Saturday, July 16, 2016

Brexit: A lost battle, not a lost war

While Tim Farron is virtually unknown outside the United Kingdom and hardly a household name within the country, the Leader of the minority Liberal Democrat Party has a smile on his face these days.

Since the referendum in favour of leaving the European Union last month, the party has signed up 15,000 new members — at one point its head office was handing one inquiry every minute — and has seen swings to it of up to 30 per cent in a number of admittedly minor local government by-elections.

The Liberal Democrats, popularly known as the Lib-Dems, is the only UK political party that has remained resolutely pro-European throughout its history, and after the referendum resulted in a narrow 3.9 per cent majority for leaving the EU, Farron described it as a lost battle – not a lost war.  

His pledge to continue to campaign against Brexit, promising that a future Liberal Democrat Government would seek to restore the UK’s membership, has struck a chord, both with disillusioned pro-EU supporters and not a few who are having second thoughts about their vote to leave. 

As the Conservatives continue to be divided between Brexit and Remain supporters and Labour is in a state of chaos over Jeremy Corbyn’s leadership, Farron has said that while the outcome of the referendum has to be respected, voters should know the Lib-Dems remain committed to the EU and would continue to have a platform dedicated to re-joining.

“For many millions of people, the referendum was not a vote to leave Europe, it was a howl of anger at politicians and institutions that they felt were out of touch and let them down,” Mr Farron said.

“The British people deserve the chance not to be stuck with the appalling consequences of a Leave campaign that stoked that anger with the lies of Farage, Johnson and Gove.

“The Liberal Democrats will fight the next election on a clear promise to restore British prosperity and its role in the world with the UK in the European Union, not out.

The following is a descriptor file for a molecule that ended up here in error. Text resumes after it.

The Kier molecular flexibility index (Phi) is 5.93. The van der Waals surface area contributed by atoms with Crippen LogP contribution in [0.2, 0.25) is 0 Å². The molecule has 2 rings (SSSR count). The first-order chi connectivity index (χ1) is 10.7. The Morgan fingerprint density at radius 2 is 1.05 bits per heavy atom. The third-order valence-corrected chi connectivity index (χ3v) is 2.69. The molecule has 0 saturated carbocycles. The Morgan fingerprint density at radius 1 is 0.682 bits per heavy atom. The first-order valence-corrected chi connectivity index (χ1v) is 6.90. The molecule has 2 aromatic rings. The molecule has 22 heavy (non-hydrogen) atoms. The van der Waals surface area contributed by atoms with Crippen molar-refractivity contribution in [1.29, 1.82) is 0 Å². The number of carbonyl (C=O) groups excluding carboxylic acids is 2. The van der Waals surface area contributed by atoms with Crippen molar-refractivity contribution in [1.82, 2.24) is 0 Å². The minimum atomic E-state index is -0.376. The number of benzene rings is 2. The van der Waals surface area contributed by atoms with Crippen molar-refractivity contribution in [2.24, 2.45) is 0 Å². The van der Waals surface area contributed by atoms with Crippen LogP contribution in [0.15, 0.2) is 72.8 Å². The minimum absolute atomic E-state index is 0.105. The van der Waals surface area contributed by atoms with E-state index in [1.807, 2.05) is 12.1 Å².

“If you agree with us, join us to make this happen.”

At first sight this seems a long shot. The Lib-Dems have just eight MPs in the 650-member House of Commons, down from more than 50 after voters punished them for keeping the Conservatives in power as the junior partner in a coalition between 2010 and 2015.

The latest surge in their popularity would see the party regain that lost ground and possibly more if an election were to be held now.

Of course, one is not due until 2020 and new Prime Minister Theresa May has said the Government will serve its full term. However, given the current volatile state of UK politics, that is a brave statement.    


  1. The conventional wisdom among the intelligentsia is that the majority who voted in favour of Brexit are a bunch of racist, Little-Englander simpletons who were far too stupid to understand the issues. That view is at best patronising and in any case just plain wrong. For example, I doubt very much that the President of the Royal College of Surgeons, who today applauded the electorate's verdict, is a racist idiot. And, despite the dire warnings, non-EU countries are queueing up to offer the the May-led Government the possibility of trade deals. The FTSE 100 index is at a year-long high and the FTSE 250 has regained most of the ground it lost in the immediate post-referendum panic. Incidentally, all the polling data suggest that the reason most people voted for Brexit had little to do with immigration; the loss of sovereignty and the lack of democracy inside the EU were regarded as far more important. As for Mr Farron promising another referendum when the next Lib Dem Government takes office: trust me, hell will freeze over before Farron becomes PM.

  2. To add to my previous comment, the Lib Dems polled 7.9% of the vote in the 2015 general election (down 15.2% from their showing five years earlier, when they formed part of a coalition Government), while the swivel-eyed loons of UKIP (of whom I am not a supporter) managed 12.6%.